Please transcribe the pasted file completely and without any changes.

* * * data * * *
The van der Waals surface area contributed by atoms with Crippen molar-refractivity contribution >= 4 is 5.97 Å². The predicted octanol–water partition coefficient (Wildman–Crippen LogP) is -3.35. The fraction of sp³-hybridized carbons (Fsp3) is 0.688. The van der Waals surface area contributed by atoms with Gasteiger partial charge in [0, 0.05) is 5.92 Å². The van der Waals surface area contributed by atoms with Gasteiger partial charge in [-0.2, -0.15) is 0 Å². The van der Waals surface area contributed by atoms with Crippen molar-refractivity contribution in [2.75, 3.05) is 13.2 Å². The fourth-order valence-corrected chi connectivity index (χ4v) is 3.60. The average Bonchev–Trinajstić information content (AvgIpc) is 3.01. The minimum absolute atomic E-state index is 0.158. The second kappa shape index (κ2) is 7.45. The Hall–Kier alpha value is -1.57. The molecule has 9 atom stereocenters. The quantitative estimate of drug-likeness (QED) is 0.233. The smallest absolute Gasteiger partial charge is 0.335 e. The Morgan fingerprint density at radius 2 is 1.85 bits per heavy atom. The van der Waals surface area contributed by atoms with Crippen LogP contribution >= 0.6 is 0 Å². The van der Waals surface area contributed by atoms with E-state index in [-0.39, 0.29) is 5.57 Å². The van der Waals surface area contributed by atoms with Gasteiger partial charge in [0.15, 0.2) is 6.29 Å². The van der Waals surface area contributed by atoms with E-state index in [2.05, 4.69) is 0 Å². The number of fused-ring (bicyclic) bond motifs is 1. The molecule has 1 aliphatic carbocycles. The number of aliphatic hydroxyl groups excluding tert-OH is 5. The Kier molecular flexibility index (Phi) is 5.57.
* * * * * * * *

The van der Waals surface area contributed by atoms with Crippen molar-refractivity contribution >= 4 is 5.97 Å². The predicted octanol–water partition coefficient (Wildman–Crippen LogP) is -3.35. The fraction of sp³-hybridized carbons (Fsp3) is 0.688. The van der Waals surface area contributed by atoms with Gasteiger partial charge in [0, 0.05) is 5.92 Å². The van der Waals surface area contributed by atoms with Gasteiger partial charge in [-0.2, -0.15) is 0 Å². The van der Waals surface area contributed by atoms with Crippen molar-refractivity contribution in [2.75, 3.05) is 13.2 Å². The fourth-order valence-corrected chi connectivity index (χ4v) is 3.60. The average Bonchev–Trinajstić information content (AvgIpc) is 3.01. The minimum absolute atomic E-state index is 0.158. The second kappa shape index (κ2) is 7.45. The Hall–Kier alpha value is -1.57. The molecule has 9 atom stereocenters. The quantitative estimate of drug-likeness (QED) is 0.233. The smallest absolute Gasteiger partial charge is 0.335 e. The Morgan fingerprint density at radius 2 is 1.85 bits per heavy atom. The van der Waals surface area contributed by atoms with Crippen LogP contribution >= 0.6 is 0 Å². The van der Waals surface area contributed by atoms with E-state index in [-0.39, 0.29) is 5.57 Å². The van der Waals surface area contributed by atoms with Gasteiger partial charge in [0.15, 0.2) is 6.29 Å². The van der Waals surface area contributed by atoms with E-state index in [2.05, 4.69) is 0 Å². The number of fused-ring (bicyclic) bond motifs is 1. The molecule has 1 aliphatic carbocycles. The number of aliphatic hydroxyl groups excluding tert-OH is 5. The Kier molecular flexibility index (Phi) is 5.57.